In the 400-plus days since LU Qi joined Baidu, its stock price has spiked by nearly 60%, yet, Baidu’s market value now still trails far behind that of Alibaba and Tencent, and its fight with Toutiao, too, is far from over. Following LU Qi’s departure, the All in AI strategy, which Baidu has placed high stakes on, too has been left hanging.

 

1. LU Qi: trimming for a leaner Baidu

The news about LU Qi’s departure was first rumored by Momo at the end of April. While the rumors swirled, LU was attending an auto show in Shanghai in high spirit and had just arranged for the latest “New Trends Meeting”, a regular internal meeting set up by LU Qi to engage Baidu’s employees to discuss the company’s development and business.

With all that was going on, LU Qi’s resignation seemed unlikely to happen, even the company’s employees had brushed the news aside and thought it to be a malicious act by its rivals to bring down its stock price before it could publish its financial report the day after.

Needless to say, the internal email sent out by Robin LI that day jolted almost every one. “The company was just about to get back on its feet. Looks like it will slip back into a declining state,” an employee at Baidu told 36Kr.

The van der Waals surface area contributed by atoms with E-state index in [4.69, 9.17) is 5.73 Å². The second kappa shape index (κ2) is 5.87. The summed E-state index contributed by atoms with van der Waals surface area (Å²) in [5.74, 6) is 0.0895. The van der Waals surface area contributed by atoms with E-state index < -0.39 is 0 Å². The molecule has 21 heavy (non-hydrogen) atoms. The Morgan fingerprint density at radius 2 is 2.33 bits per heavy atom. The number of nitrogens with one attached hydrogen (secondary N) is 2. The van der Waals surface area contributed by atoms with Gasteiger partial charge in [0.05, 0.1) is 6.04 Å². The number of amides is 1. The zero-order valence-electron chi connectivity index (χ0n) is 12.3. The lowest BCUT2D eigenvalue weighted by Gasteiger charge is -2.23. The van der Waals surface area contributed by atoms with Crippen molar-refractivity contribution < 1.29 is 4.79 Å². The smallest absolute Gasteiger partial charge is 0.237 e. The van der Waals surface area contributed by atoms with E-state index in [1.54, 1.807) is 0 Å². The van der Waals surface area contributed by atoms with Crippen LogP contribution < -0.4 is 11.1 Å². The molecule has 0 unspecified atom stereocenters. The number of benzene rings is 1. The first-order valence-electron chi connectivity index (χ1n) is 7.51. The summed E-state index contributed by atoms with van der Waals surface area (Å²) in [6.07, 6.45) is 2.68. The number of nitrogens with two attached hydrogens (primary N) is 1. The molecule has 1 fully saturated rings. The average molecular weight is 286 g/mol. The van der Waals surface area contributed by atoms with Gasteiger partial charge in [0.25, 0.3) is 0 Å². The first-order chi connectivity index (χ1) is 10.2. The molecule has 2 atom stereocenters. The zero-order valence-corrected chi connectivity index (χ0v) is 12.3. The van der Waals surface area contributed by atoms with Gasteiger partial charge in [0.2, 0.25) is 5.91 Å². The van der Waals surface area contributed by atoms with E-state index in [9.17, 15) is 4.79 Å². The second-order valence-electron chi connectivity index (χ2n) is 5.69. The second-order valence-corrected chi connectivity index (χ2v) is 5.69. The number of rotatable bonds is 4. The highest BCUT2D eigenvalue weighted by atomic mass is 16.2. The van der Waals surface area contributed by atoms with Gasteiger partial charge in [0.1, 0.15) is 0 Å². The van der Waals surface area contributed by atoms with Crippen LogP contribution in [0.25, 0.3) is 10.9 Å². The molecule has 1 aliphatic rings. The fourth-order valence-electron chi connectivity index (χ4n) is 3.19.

LU Qi’s sudden tender of resignation was due to conflict with the senior managers of Baidu’s search business, a person close to the matter told 36kr. According to this person, LU Qi once suggested the search business department to shave off its real-time bidding ads for some vertical sectors in an effort to save Baidu’s reputation. Although he made it clear that the move would only cost a small proportion of Baidu’s profit, his proposition was still strongly rejected by the four senior managers at Baidu. The conflict of interests eventually led to the resignation of LU Qi.